In a country where it is perfectly safe to drink the water that flows from a tap, it is incredible that anybody can make money by selling water in bottles. But astonishingly, they do. Bottled water has become one of the ubiquitous accessories of modern life, carried even in cities as though we needed to slake a thirst urgently wherever we might be. It sells at prices that rival less healthy drinks and commands valuable shelf space in retail display cabinets. Branded water is a marvel of marketing - proof that it is indeed possible to sell anything if it is cleverly presented.

The only question it presents is, should the companies selling water in bottles get it for free? The issue has arisen over exports. Few seemed to mind freely available water being sold domestically in bottles but if it is going to be an export industry, many think there ought to be a national royalty. If water is the new oil in a parched world, those who profit from it should pay for the resource.

The problem, as Environment Minister Nick Smith argued in our pages recently, is that bottled water consumes a tiny amount by comparison with other industries, especially dairying and horticulture. A litre of milk, he said, takes about 250 litres of water to produce. It would be difficult to impose a charge on bottling companies without imposing the same charge on all commercial users, which would greatly increase the cost of products such as milk and put those exports at risk. He said bottled water accounts for just 0.004 per cent of our annual resource. Is it worth charging all commercial users for the sake of a royalty from water exports?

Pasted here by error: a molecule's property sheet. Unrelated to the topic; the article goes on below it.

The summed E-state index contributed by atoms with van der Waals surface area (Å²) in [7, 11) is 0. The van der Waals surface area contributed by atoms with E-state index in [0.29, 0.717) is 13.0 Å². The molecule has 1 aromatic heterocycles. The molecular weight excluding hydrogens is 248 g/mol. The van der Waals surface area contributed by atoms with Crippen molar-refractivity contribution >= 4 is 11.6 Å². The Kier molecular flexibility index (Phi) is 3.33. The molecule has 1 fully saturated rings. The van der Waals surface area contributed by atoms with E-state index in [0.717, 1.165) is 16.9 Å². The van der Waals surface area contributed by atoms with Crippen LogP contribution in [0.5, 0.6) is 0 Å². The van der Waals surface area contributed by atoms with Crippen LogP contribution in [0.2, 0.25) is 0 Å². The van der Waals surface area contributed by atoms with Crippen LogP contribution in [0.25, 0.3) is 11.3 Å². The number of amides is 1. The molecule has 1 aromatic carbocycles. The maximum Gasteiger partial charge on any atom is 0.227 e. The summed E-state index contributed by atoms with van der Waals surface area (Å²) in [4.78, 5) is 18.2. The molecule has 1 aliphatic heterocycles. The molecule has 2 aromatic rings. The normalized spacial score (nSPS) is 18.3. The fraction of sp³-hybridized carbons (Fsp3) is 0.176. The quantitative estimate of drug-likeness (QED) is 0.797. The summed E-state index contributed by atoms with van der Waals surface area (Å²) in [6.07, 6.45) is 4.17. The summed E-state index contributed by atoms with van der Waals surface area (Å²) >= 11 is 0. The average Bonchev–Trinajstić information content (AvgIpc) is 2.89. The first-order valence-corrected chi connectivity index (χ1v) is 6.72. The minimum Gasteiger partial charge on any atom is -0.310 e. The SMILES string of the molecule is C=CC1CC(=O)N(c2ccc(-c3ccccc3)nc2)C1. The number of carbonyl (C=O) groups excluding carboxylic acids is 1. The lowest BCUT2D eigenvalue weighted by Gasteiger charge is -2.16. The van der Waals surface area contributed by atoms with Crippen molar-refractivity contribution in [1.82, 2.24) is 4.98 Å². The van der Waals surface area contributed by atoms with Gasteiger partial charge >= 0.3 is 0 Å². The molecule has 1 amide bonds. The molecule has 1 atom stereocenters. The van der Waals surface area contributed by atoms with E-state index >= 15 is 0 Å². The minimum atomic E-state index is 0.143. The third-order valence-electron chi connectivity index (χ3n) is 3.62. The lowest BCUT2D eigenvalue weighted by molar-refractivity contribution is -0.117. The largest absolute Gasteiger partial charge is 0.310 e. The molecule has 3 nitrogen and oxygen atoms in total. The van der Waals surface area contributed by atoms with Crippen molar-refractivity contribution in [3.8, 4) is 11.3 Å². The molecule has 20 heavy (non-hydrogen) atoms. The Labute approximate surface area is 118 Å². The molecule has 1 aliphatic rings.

Yes, says Labour's environment spokesman, David Parker. He argues that while water is abundant in New Zealand, "pristine water" of drinking standard is a scarce resource. And as such, it is both fair and economic to put a price on it. A price on a scarce resource is the fairest way to allocate it and ensures it will be put to the most economic use. Labour would exempt households from a charge because total household consumption is small by comparison with industry and farm irrigation. But all commercial users of clean water would pay for it. That could make it more economic for industries to use recycled water where it would do no harm, conserving resources of drinking quality.


There is less disagreement than there appears. Both sides want to put a price on water without calling it that. Dr Smith said the Government "is open to a modest charge" to recover the cost of managing water resources while Mr Parker prefers to talk of a "resource rental" rather than a water price. Water, he argues, has become a limited resource in some parts of the country where the demand for farm irrigation is reaching the capacity of rivers and aquifers to supply it. The fairest and most economic way to allocate a limited resource is to charge for it.

Both of them cling to the fiction that households do not pay for water but only for the infrastructure to deliver it. Charges by volume make this claim nonsense. Households know they pay for water and so should all users, including the dairy industry. Bottled water can bear it.